Going With the Flow With Your Audience
I’ve tried rafting a couple of times. You jump into a raft with some strangers and go screaming down the river (loads of fun, BTW). You start at the top and your goal is to arrive somewhere down the river. How you actually get to that point is nearly impossible to plan in advance. There are so many waves, rocks and obstacles that you have to go with the flow and your instincts in order to reach your destination.
My friend Jan-Ove and I were playing around with Meerkat (more about Meerkat here) versus Periscope the other day. These two competing live mobile streaming apps are exploding in popularity these days.
We were just goofing around really, with no real plan. First we tested Periscope while we were buying smoothies – 8 people from my audience jumped on. I guess they saw it on Twitter when we went live. We spoke Norwegian (our native tongue) and told them that we were testing stuff out. After a while we said goodbye and we went on Meerkat and did the same thing – nobody showed up to watch us.
Then we jumped back to Periscope, this time we wrote an English title (with no deep thoughts as to why, it just said “Beautiful day in Oslo”) on our stream and suddenly (in addition to my Norwegian audience) around 60 random people from the Periscope stream jumped in. Wow, this thing is really cool.
All the people watching were now actively chatting with us, and they started asking us questions in English. We switched to English only – and the audience kept on growing. Suddenly there were more than 80 people on our stream.
They were asking about Oslo, the city we were in, and we started showing them around. We ended up walking down to the Opera House and letting them decide where to go, and what to show them.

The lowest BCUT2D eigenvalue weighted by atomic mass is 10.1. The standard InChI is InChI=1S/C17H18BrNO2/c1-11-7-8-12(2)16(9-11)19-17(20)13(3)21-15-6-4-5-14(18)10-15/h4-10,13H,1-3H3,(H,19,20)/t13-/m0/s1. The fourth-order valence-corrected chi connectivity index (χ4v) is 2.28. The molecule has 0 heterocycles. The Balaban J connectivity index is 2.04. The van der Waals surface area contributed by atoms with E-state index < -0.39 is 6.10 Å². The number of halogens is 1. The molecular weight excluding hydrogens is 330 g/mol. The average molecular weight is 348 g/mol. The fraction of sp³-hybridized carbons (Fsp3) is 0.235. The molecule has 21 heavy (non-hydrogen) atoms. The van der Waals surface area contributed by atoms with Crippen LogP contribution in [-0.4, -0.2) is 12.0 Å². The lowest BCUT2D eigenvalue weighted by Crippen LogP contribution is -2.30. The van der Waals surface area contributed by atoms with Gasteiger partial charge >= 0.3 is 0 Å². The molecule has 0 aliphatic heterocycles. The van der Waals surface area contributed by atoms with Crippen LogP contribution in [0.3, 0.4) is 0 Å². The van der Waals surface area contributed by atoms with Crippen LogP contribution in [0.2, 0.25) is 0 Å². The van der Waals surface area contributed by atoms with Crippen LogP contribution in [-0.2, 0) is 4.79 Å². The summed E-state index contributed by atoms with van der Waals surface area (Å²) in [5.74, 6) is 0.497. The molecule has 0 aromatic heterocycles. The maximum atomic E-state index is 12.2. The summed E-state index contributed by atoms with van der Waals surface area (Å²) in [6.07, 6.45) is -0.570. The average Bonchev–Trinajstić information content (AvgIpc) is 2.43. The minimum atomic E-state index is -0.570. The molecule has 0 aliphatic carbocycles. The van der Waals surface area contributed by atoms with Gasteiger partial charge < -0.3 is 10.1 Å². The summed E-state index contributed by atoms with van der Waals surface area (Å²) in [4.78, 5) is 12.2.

All in all, a really fun hour of interacting with a new and engaged audience.
Now. What’s the lesson here, why am I sharing this?
You need to constantly adjust your content to who your audience is, how it responds and what platform you’re communicating on.
Just like when your rafting down a stream, screaming like you’re going to die (I sure did). You need to go with the flow, you need to constantly react to what’s in front of you.
We could have sticked to Norwegian, and we could have kept stuck with the “just talk about smoothies and live-streaming” focus on our content, but we pivoted (more about this here) and reacted — based on who our audience was and what our followers responded best to.
It gave us, and our audience an interesting experience which had value for us all.
So, remember to adjust your performance to your audience, go with the flow. You’ll never know where you end up anyways – you might as well have some fun!
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